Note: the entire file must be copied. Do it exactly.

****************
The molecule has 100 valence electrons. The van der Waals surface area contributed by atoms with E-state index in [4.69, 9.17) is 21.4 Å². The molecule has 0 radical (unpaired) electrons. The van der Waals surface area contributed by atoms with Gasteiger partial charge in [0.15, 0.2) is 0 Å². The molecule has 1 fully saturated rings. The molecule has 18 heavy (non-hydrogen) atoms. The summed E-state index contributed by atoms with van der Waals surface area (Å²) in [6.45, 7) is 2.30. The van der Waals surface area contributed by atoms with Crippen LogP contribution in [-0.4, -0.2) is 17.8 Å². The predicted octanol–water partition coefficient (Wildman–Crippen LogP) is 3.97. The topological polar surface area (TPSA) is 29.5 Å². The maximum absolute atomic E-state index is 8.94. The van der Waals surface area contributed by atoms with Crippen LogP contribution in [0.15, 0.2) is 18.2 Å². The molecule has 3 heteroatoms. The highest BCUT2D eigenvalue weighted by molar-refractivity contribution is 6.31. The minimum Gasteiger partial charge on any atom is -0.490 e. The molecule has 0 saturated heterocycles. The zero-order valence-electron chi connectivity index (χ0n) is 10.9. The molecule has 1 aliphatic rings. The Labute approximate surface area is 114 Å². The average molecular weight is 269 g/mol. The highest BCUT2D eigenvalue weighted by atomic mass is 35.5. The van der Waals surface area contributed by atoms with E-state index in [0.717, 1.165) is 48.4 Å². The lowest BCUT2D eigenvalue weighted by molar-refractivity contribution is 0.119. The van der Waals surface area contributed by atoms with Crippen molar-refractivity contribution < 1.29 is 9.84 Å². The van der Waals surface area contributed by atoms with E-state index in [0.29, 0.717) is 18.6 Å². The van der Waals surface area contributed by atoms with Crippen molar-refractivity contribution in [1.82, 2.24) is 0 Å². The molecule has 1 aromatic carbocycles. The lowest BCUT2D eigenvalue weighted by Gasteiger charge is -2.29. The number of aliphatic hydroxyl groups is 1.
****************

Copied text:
The molecule has 100 valence electrons. The van der Waals surface area contributed by atoms with E-state index in [4.69, 9.17) is 21.4 Å². The molecule has 0 radical (unpaired) electrons. The van der Waals surface area contributed by atoms with Gasteiger partial charge in [0.15, 0.2) is 0 Å². The molecule has 1 fully saturated rings. The molecule has 18 heavy (non-hydrogen) atoms. The summed E-state index contributed by atoms with van der Waals surface area (Å²) in [6.45, 7) is 2.30. The van der Waals surface area contributed by atoms with Crippen LogP contribution in [-0.4, -0.2) is 17.8 Å². The predicted octanol–water partition coefficient (Wildman–Crippen LogP) is 3.97. The topological polar surface area (TPSA) is 29.5 Å². The maximum absolute atomic E-state index is 8.94. The van der Waals surface area contributed by atoms with Crippen LogP contribution in [0.15, 0.2) is 18.2 Å². The molecule has 3 heteroatoms. The highest BCUT2D eigenvalue weighted by molar-refractivity contribution is 6.31. The minimum Gasteiger partial charge on any atom is -0.490 e. The molecule has 0 saturated heterocycles. The zero-order valence-electron chi connectivity index (χ0n) is 10.9. The molecule has 1 aliphatic rings. The Labute approximate surface area is 114 Å². The average molecular weight is 269 g/mol. The highest BCUT2D eigenvalue weighted by atomic mass is 35.5. The van der Waals surface area contributed by atoms with E-state index in [0.717, 1.165) is 48.4 Å². The lowest BCUT2D eigenvalue weighted by molar-refractivity contribution is 0.119. The van der Waals surface area contributed by atoms with Crippen molar-refractivity contribution < 1.29 is 9.84 Å². The van der Waals surface area contributed by atoms with E-state index in [0.29, 0.717) is 18.6 Å². The van der Waals surface area contributed by atoms with Crippen molar-refractivity contribution in [1.82, 2.24) is 0 Å². The molecule has 1 aromatic carbocycles. The lowest BCUT2D eigenvalue weighted by Gasteiger charge is -2.29. The number of aliphatic hydroxyl groups is 1.